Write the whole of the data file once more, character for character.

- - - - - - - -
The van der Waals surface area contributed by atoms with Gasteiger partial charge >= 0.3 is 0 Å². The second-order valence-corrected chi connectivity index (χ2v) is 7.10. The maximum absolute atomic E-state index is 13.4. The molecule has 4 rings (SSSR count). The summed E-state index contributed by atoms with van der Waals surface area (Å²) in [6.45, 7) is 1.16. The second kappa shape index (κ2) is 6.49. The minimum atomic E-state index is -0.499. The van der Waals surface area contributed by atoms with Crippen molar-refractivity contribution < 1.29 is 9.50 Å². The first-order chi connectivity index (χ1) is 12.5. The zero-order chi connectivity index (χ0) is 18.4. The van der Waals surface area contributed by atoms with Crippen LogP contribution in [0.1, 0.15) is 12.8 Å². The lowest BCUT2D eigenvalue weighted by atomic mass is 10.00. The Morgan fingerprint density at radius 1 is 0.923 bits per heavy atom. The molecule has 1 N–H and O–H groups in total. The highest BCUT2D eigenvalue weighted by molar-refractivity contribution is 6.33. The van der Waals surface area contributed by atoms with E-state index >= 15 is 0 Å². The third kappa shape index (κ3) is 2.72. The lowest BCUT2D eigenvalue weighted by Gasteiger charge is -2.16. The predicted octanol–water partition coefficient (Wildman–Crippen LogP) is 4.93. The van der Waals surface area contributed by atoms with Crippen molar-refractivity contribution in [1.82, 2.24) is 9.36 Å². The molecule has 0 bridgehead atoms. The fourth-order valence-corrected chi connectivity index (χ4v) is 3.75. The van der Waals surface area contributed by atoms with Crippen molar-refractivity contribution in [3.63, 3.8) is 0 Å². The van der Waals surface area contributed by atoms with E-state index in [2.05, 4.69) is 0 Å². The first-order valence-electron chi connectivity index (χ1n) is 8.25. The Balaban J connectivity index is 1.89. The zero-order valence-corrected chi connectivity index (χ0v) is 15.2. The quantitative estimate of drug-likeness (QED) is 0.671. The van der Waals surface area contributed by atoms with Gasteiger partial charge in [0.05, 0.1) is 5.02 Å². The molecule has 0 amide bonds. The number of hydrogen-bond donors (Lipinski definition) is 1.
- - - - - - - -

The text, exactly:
The van der Waals surface area contributed by atoms with Gasteiger partial charge >= 0.3 is 0 Å². The second-order valence-corrected chi connectivity index (χ2v) is 7.10. The maximum absolute atomic E-state index is 13.4. The molecule has 4 rings (SSSR count). The summed E-state index contributed by atoms with van der Waals surface area (Å²) in [6.45, 7) is 1.16. The second kappa shape index (κ2) is 6.49. The minimum atomic E-state index is -0.499. The van der Waals surface area contributed by atoms with Crippen molar-refractivity contribution < 1.29 is 9.50 Å². The first-order chi connectivity index (χ1) is 12.5. The zero-order chi connectivity index (χ0) is 18.4. The van der Waals surface area contributed by atoms with Crippen LogP contribution in [0.1, 0.15) is 12.8 Å². The lowest BCUT2D eigenvalue weighted by atomic mass is 10.00. The Morgan fingerprint density at radius 1 is 0.923 bits per heavy atom. The molecule has 1 N–H and O–H groups in total. The highest BCUT2D eigenvalue weighted by molar-refractivity contribution is 6.33. The van der Waals surface area contributed by atoms with E-state index >= 15 is 0 Å². The third kappa shape index (κ3) is 2.72. The lowest BCUT2D eigenvalue weighted by Gasteiger charge is -2.16. The predicted octanol–water partition coefficient (Wildman–Crippen LogP) is 4.93. The van der Waals surface area contributed by atoms with Crippen molar-refractivity contribution in [1.82, 2.24) is 9.36 Å². The molecule has 0 bridgehead atoms. The fourth-order valence-corrected chi connectivity index (χ4v) is 3.75. The van der Waals surface area contributed by atoms with Crippen molar-refractivity contribution in [3.63, 3.8) is 0 Å². The van der Waals surface area contributed by atoms with E-state index in [2.05, 4.69) is 0 Å². The first-order valence-electron chi connectivity index (χ1n) is 8.25. The Balaban J connectivity index is 1.89. The zero-order valence-corrected chi connectivity index (χ0v) is 15.2. The quantitative estimate of drug-likeness (QED) is 0.671. The van der Waals surface area contributed by atoms with Gasteiger partial charge in [0.05, 0.1) is 5.02 Å². The molecule has 0 amide bonds. The number of hydrogen-bond donors (Lipinski definition) is 1.